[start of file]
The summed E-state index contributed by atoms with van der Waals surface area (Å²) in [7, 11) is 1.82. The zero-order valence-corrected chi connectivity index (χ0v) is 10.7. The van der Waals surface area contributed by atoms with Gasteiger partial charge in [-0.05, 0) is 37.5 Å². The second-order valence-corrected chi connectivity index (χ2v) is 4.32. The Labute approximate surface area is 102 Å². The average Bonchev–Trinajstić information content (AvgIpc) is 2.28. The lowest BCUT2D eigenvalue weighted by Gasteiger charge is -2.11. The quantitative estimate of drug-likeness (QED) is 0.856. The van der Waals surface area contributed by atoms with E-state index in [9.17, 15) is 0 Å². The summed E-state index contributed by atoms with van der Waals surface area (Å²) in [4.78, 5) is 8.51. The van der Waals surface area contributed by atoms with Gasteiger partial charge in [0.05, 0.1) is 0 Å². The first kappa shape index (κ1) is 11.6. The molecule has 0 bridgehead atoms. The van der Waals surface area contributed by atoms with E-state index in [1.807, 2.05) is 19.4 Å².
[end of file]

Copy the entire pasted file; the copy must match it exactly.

The summed E-state index contributed by atoms with van der Waals surface area (Å²) in [7, 11) is 1.82. The zero-order valence-corrected chi connectivity index (χ0v) is 10.7. The van der Waals surface area contributed by atoms with Gasteiger partial charge in [-0.05, 0) is 37.5 Å². The second-order valence-corrected chi connectivity index (χ2v) is 4.32. The Labute approximate surface area is 102 Å². The average Bonchev–Trinajstić information content (AvgIpc) is 2.28. The lowest BCUT2D eigenvalue weighted by Gasteiger charge is -2.11. The quantitative estimate of drug-likeness (QED) is 0.856. The van der Waals surface area contributed by atoms with E-state index in [9.17, 15) is 0 Å². The summed E-state index contributed by atoms with van der Waals surface area (Å²) in [4.78, 5) is 8.51. The van der Waals surface area contributed by atoms with Gasteiger partial charge in [0.05, 0.1) is 0 Å². The first kappa shape index (κ1) is 11.6. The molecule has 0 bridgehead atoms. The van der Waals surface area contributed by atoms with E-state index in [1.807, 2.05) is 19.4 Å².